1. I think I would look to split up the top two power-play units. In the 2016-17 season, the first of the Matthews era, the Leafs ran two power-play units essentially equally and owned the second-ranked power-play in the league. It can be done with significant success.
More than that, though, I think it’s a good way to get everyone touches and keep all of the power-play personnel involved in the game. It’s easy to lose players like Matthew Knies, Tyler Bertuzzi, and Max Domi — which Keefe has admitted doing already at times — when they hardly play on the power play, they don’t penalty kill, and the coach loads up the top line when the team is down.
I think the team would benefit on the whole from getting as many players into the game as possible instead of it feeling like it’s on the four stars to largely carry the mail. There has to be a bit of a bigger-picture thinking here. It’s important for players to feel like they have skin in the game — that they’re more than merely secondary support pieces — and the power play is a good avenue to do it, especially early in the season.
2. Overall, I think the above point is a really crucial consideration for the coaching staff. Their depth doesn’t consist of players like Pierre Engvall, Alex Kerfoot, David Kampf, or even Calle Jarnkrok to an extent — i.e. players who are happy to check and pass the buck offensively. There are players on this roster who actively want to contribute offensively and make plays with the puck, so they need to be put into positions and given some rope to do so.
Keefe, in fairness, has been patient so far and has defended them (particularly Domi). The players do have to earn it, too; it can’t just be gifted to them. It is a balancing act, but I do think there’s more they can do here in general, whether it’s splitting up Matthews and Marner to spread out offensive drivers or trying Nylander back at center. It feels like the forward group is eight players revolving around four rather than a fluid situation where the coach is looking to optimize the entirety of the group early on.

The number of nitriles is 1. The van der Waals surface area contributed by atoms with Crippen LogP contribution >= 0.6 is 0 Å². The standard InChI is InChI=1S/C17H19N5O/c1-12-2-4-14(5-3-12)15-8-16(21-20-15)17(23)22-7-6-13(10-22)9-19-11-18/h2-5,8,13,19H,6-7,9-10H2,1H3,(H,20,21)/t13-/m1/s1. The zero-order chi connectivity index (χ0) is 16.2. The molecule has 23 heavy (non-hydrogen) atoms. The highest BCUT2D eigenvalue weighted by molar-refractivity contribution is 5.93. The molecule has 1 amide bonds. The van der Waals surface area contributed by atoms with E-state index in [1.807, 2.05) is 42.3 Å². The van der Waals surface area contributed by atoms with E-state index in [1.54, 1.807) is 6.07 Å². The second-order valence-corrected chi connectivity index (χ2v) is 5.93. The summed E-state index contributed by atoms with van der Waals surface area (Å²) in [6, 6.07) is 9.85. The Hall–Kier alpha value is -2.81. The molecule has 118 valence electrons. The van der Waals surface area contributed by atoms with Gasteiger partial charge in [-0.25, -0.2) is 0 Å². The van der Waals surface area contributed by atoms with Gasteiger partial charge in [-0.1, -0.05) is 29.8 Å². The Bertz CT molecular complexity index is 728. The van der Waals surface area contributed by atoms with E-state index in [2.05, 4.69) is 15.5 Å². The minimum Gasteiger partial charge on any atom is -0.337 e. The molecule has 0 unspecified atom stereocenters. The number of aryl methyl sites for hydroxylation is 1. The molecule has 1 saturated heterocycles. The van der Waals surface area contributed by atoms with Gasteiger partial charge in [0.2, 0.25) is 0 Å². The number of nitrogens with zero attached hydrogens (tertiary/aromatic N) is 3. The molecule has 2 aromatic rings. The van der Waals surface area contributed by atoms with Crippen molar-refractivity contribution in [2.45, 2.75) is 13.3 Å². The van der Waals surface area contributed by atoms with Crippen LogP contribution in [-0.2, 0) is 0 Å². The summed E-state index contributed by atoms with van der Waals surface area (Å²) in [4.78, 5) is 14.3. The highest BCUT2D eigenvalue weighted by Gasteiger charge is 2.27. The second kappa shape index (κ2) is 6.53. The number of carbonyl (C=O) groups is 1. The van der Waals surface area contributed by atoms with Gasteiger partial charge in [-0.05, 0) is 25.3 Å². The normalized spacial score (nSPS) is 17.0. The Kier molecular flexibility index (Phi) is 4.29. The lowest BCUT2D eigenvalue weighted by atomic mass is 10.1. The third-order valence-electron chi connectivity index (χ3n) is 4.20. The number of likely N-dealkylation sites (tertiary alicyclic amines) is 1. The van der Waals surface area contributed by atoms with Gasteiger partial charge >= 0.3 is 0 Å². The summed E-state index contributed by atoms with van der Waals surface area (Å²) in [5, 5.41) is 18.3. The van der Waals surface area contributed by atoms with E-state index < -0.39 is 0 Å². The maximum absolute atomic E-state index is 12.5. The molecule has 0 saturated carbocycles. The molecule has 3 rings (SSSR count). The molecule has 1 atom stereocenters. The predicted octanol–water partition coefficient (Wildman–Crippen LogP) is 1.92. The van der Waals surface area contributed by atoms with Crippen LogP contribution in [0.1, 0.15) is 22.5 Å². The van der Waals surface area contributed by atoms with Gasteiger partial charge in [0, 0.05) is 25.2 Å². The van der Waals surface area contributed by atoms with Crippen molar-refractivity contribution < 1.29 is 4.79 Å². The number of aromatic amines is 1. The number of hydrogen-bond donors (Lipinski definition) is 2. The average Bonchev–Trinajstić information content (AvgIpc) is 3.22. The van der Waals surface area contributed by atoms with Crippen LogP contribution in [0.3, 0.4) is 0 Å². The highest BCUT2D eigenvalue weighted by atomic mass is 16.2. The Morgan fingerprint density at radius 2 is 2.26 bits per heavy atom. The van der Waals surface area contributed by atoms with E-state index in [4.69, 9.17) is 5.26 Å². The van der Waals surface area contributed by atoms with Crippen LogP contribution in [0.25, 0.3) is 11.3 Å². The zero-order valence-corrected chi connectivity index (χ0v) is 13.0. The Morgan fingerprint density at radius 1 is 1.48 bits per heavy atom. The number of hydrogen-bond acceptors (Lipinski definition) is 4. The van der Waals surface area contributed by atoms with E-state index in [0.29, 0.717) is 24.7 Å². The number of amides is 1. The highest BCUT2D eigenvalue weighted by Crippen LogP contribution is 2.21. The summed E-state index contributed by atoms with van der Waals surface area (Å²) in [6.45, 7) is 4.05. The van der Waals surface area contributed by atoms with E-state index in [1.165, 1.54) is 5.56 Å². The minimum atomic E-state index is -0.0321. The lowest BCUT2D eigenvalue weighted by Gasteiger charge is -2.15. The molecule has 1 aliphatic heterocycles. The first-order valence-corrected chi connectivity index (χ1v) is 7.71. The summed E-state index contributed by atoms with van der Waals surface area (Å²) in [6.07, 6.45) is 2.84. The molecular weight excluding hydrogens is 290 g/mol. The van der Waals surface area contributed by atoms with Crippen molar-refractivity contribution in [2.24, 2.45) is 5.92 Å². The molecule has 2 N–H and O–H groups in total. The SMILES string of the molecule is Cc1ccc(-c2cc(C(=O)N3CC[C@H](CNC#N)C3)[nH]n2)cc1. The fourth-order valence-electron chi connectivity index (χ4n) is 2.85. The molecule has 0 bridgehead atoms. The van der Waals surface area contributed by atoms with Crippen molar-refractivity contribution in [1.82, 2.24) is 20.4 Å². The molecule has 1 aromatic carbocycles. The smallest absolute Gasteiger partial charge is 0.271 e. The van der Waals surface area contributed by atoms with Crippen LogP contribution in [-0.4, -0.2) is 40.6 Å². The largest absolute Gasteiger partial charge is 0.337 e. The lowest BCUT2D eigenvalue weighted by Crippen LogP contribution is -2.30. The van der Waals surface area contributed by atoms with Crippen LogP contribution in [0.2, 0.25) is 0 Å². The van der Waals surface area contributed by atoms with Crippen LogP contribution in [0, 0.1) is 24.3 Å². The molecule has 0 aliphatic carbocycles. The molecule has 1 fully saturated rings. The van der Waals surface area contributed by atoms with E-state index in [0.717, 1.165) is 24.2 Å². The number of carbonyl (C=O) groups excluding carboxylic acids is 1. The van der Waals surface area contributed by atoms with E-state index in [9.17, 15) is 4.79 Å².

3. While Pontus Holmberg played limited minutes in his season debut, I think he is clearly an NHL center who should be up with the team. His preseason was underwhelming, as Keefe pointed out, and on principle alone, I think it’s completely fine that he started with the Marlies. A slap on the wrist is sometimes needed, but he really helps solidify things.
Holmberg is heavy on the puck, positionally sound, and has a little skill to make some plays. He is also 24 (turning 25 in March), so this isn’t a very young prospect the team should be leery of playing 10 minutes per game in a depth role. If that’s what Holmberg’s role is and he performs well there, it’s completely fine. I think he has the potential for more, but let him work his way up.
Holmberg should be with the Leafs, and I imagine at some point we’ll see — and think the same of — Bobby McMann and Nick Robertson, too.
4. If it wasn’t already, I think it’s very clear the Leafs should send Fraser Minten down. He looked overwhelmed by the pace of the Florida game, and it’s not a bad thing to take in a press box view of the game afterward and maybe settle down to some degree. I would not be opposed to seeing him play one or two more games, but they should send him down and he should be playing big minutes in the WHL.
Truthfully, this is the initial fear I already outlined: The likelihood of two rookies sticking and thriving in the top nine on a Cup contender was very slim, much less a 19-year-old rookie who didn’t dominate the WHL last season by any stretch of the imagination. Matthew Knies is older, more refined, and did genuinely dominate college hockey. If this was a rebuilding or development season, sure, the Leafs could toss him a bunch of minutes and see how it goes. But this is a Cup or bust team at this stage of the game.
5. I think these defense pairings should be given a large runway right now. The Morgan Rielly – TJ Brodie pairing is good and has been for years. Can Timothy Liljegren seize a top-four role? He logged huge minutes versus Tampa Bay and was generally solid. He has flashed promise in a matchup role before. I think he provides Jake McCabe with some stability, and I also think McCabe can in fact bring something defensively in a tough-matchup role (he is physical and can win pucks back, plus he will sacrifice his body).
No matter what, I think they will need to add a defenseman at some point, but if Liljegren can firmly solidify himself as a top-four defenseman, it would really change the outlook and give them some real flexibility.